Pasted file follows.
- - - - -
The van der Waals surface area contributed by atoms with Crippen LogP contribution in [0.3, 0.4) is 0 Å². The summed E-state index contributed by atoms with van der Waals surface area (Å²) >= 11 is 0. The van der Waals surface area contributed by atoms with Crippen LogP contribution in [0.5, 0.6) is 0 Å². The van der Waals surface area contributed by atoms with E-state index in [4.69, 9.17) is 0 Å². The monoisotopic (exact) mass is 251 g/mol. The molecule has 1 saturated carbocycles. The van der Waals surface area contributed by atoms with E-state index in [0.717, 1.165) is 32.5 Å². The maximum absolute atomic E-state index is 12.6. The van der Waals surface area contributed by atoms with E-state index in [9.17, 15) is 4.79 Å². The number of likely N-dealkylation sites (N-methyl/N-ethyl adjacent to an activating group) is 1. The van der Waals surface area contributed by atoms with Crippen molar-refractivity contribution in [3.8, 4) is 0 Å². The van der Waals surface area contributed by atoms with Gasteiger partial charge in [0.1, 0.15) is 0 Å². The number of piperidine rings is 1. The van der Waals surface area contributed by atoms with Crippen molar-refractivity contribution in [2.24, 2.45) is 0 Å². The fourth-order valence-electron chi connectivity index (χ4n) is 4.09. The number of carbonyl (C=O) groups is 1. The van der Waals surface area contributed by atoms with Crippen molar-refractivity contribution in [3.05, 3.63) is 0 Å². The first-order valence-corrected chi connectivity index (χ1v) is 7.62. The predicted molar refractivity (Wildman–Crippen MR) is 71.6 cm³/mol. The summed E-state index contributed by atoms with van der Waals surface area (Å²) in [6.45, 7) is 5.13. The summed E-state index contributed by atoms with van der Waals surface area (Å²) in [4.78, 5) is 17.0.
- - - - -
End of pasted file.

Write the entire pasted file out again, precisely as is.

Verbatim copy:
The van der Waals surface area contributed by atoms with Crippen LogP contribution in [0.3, 0.4) is 0 Å². The summed E-state index contributed by atoms with van der Waals surface area (Å²) >= 11 is 0. The van der Waals surface area contributed by atoms with Crippen LogP contribution in [0.5, 0.6) is 0 Å². The van der Waals surface area contributed by atoms with E-state index in [4.69, 9.17) is 0 Å². The monoisotopic (exact) mass is 251 g/mol. The molecule has 1 saturated carbocycles. The van der Waals surface area contributed by atoms with E-state index in [0.717, 1.165) is 32.5 Å². The maximum absolute atomic E-state index is 12.6. The van der Waals surface area contributed by atoms with E-state index in [9.17, 15) is 4.79 Å². The number of likely N-dealkylation sites (N-methyl/N-ethyl adjacent to an activating group) is 1. The van der Waals surface area contributed by atoms with Crippen molar-refractivity contribution in [3.8, 4) is 0 Å². The van der Waals surface area contributed by atoms with Gasteiger partial charge in [0.1, 0.15) is 0 Å². The number of piperidine rings is 1. The van der Waals surface area contributed by atoms with Crippen molar-refractivity contribution in [2.24, 2.45) is 0 Å². The fourth-order valence-electron chi connectivity index (χ4n) is 4.09. The number of carbonyl (C=O) groups is 1. The van der Waals surface area contributed by atoms with Crippen molar-refractivity contribution in [3.05, 3.63) is 0 Å². The first-order valence-corrected chi connectivity index (χ1v) is 7.62. The predicted molar refractivity (Wildman–Crippen MR) is 71.6 cm³/mol. The summed E-state index contributed by atoms with van der Waals surface area (Å²) in [6.45, 7) is 5.13. The summed E-state index contributed by atoms with van der Waals surface area (Å²) in [4.78, 5) is 17.0.